The Columbus Free Press


Part 72

"Raincoat" Jones, black businessman extraordinaire

by Thomas C. Fleming, Mar 17, 1999

From 1926 until 1945, I was based in the East Bay cities of Berkeley and Oakland, across from San Francisco. Before World War II, West Oakland had the biggest black community in the Bay Area. The yards of both the Southern Pacific and the Western Pacific were in the area, as well as 7th Street, where many black professionals had their offices.

The famous "Big Red" electric ferry trains roared down 7th Street. It was like Lenox Avenue in Harlem, Central Avenue in Los Angeles or State Street on Chicago's South Side -- the center of most black business or social gatherings.

Although I lived in Berkeley, I became a part of the North Oakland young blacks. We all got together and formed a club called the North Oakland Boys, which we shortened to Nobs. We paid dues every month, and when we got enough money, we gave a dance, sending out invitations to all of those people who, in our misguided state, we thought were the upper-class blacks. The dance was a big success, and the members began to think they were indeed very important people.

North Oakland was considered to be on a higher level than West Oakland, and Berkeley on a higher level still. Most of the rough class blacks, the hustlers, lived in West Oakland. There was a lot of vice down there. That's where the gambling clubs and prostitutes were. People lived by their wits.

San Francisco was two times the size of Oakland, but Oakland had the largest black population in the Bay Area, because it was a railway terminal and San Francisco wasn't. There were more jobs for blacks in Oakland, and they went where the jobs were. Even Berkeley had a larger black population than San Francisco.

When I came down to the Bay Area in 1926, San Francisco had no black teachers, policemen or firemen. Oakland had one black teacher, Ida Jackson. I knew her quite well. Oakland had one segregated company of black firemen, maybe 30 or 40 people. It had two shifts; I think they worked 12 hours and were off 12.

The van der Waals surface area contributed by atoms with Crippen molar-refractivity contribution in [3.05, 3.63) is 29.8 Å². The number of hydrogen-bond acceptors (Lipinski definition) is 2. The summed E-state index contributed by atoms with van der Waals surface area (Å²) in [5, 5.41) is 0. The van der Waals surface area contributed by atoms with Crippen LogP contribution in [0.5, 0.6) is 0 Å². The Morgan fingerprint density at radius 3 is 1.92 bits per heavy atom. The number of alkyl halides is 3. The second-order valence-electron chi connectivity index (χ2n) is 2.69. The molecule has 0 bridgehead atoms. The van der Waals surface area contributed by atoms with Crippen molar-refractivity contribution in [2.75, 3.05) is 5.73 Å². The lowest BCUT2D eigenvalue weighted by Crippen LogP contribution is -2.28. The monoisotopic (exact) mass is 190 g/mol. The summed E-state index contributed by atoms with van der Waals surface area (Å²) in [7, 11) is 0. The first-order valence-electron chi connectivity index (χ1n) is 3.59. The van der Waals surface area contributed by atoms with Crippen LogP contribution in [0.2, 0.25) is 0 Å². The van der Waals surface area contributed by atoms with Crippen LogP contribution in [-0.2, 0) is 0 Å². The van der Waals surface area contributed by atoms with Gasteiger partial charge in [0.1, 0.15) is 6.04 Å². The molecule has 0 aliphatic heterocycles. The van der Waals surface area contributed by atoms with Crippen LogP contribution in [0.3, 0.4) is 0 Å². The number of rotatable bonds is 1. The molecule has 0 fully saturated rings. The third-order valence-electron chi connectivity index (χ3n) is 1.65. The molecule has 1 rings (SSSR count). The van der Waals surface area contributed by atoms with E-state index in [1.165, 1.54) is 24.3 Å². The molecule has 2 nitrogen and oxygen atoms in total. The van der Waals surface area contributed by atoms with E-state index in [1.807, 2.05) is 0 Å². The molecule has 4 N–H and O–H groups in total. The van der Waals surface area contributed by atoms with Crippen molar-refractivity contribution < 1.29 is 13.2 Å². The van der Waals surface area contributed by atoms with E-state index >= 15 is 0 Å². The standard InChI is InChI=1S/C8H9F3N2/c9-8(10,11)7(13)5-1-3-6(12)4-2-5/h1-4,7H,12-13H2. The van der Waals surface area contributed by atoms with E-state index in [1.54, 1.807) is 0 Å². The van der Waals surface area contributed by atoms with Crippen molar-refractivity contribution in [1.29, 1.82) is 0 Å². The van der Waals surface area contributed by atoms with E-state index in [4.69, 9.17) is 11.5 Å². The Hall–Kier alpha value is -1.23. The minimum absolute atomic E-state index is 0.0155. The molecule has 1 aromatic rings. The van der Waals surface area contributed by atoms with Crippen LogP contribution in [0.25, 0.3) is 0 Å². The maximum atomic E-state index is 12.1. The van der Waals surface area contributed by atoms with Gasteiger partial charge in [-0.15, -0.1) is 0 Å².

There was one black cop in Oakland, Hop Sanderson. He was a detective. He dressed in plain clothes, not in uniform. One also found black deputy sheriffs at Oakland City Hall. The Oakland Police Department hired about 10 blacks as temporary cops during the general strike in 1934. They put them in uniform because the other ones were working 24 hours a day and needed some help. I don't think the city hired any more permanent black cops until World War II. They had manpower shortage in so many things then.

Charles "Raincoat" Jones was one of the solid citizens of West Oakland whom I met in 1926. "Coat," as he was called, had the most successful of a number of gambling clubs along 7th Street.

He was a veteran of the Spanish-American War of 1898, who was in one of the black infantry regiments sent to Cuba. After the war, Jones mustered out and made his way to the Klondike, when gold was found in that snowbound land, and thousands of men went north in search of their fortunes. Jones did little digging, but operated a gambling club in a tent, where he made far more money than the diggers of gold. He also loaned money at 10 percent interest. When he came back to the States, he landed in Oakland and remained for the rest of his life.

I never found anyone who could give me a clear answer as to how he was called Raincoat. Some said because he wore an all-weather coat every day, and some said he earned the name in the Klondike. Raincoat had good relations with the Oakland Police Department, as one had to have in order to operate illegal activities -- that is, gambling. All of the gambling clubs must have paid the police to operate, since gambling was illegal in California. As a matter of fact, horse racing was illegal in the state then, but dog tracks flourished.